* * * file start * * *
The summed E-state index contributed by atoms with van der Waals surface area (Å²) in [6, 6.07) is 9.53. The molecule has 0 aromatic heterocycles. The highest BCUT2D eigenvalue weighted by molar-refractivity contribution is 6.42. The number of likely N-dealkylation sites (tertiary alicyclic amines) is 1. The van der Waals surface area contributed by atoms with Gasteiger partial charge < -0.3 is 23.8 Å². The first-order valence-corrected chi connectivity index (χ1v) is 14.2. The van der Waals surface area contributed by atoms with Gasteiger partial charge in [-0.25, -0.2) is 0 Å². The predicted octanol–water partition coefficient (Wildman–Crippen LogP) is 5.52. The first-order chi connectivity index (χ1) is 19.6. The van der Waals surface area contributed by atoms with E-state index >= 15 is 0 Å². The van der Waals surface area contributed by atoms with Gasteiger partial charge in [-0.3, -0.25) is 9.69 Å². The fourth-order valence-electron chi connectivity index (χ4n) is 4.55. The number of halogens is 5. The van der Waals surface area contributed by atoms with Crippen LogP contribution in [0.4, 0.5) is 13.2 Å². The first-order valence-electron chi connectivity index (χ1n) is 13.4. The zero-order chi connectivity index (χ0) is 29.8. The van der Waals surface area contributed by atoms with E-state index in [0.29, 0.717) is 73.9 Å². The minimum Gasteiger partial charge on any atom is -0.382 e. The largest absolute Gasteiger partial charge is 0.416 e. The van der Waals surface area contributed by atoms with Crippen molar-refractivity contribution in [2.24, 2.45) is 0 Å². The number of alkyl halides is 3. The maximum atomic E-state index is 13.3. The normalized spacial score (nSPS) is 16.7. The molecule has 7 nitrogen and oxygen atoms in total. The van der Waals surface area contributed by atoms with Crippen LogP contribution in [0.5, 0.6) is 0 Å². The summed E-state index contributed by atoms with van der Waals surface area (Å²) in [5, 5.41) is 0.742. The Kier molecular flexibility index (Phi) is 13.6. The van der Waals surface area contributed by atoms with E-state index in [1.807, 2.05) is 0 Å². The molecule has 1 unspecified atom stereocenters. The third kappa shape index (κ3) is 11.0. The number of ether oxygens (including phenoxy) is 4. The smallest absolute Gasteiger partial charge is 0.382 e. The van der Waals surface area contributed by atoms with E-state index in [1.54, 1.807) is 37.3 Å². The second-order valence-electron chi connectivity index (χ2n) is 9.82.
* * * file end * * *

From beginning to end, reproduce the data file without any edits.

The summed E-state index contributed by atoms with van der Waals surface area (Å²) in [6, 6.07) is 9.53. The molecule has 0 aromatic heterocycles. The highest BCUT2D eigenvalue weighted by molar-refractivity contribution is 6.42. The number of likely N-dealkylation sites (tertiary alicyclic amines) is 1. The van der Waals surface area contributed by atoms with Gasteiger partial charge < -0.3 is 23.8 Å². The first-order valence-corrected chi connectivity index (χ1v) is 14.2. The van der Waals surface area contributed by atoms with Gasteiger partial charge in [-0.25, -0.2) is 0 Å². The predicted octanol–water partition coefficient (Wildman–Crippen LogP) is 5.52. The first-order chi connectivity index (χ1) is 19.6. The van der Waals surface area contributed by atoms with E-state index >= 15 is 0 Å². The van der Waals surface area contributed by atoms with Gasteiger partial charge in [-0.3, -0.25) is 9.69 Å². The fourth-order valence-electron chi connectivity index (χ4n) is 4.55. The number of halogens is 5. The van der Waals surface area contributed by atoms with Crippen LogP contribution in [0.4, 0.5) is 13.2 Å². The first-order valence-electron chi connectivity index (χ1n) is 13.4. The zero-order chi connectivity index (χ0) is 29.8. The van der Waals surface area contributed by atoms with E-state index in [0.29, 0.717) is 73.9 Å². The minimum Gasteiger partial charge on any atom is -0.382 e. The largest absolute Gasteiger partial charge is 0.416 e. The van der Waals surface area contributed by atoms with Crippen molar-refractivity contribution in [2.24, 2.45) is 0 Å². The number of alkyl halides is 3. The maximum atomic E-state index is 13.3. The normalized spacial score (nSPS) is 16.7. The molecule has 7 nitrogen and oxygen atoms in total. The van der Waals surface area contributed by atoms with Crippen LogP contribution in [0.5, 0.6) is 0 Å². The summed E-state index contributed by atoms with van der Waals surface area (Å²) in [5, 5.41) is 0.742. The Kier molecular flexibility index (Phi) is 13.6. The van der Waals surface area contributed by atoms with E-state index in [1.807, 2.05) is 0 Å². The molecule has 1 unspecified atom stereocenters. The third kappa shape index (κ3) is 11.0. The number of ether oxygens (including phenoxy) is 4. The smallest absolute Gasteiger partial charge is 0.382 e. The van der Waals surface area contributed by atoms with E-state index in [1.54, 1.807) is 37.3 Å². The second-order valence-electron chi connectivity index (χ2n) is 9.82.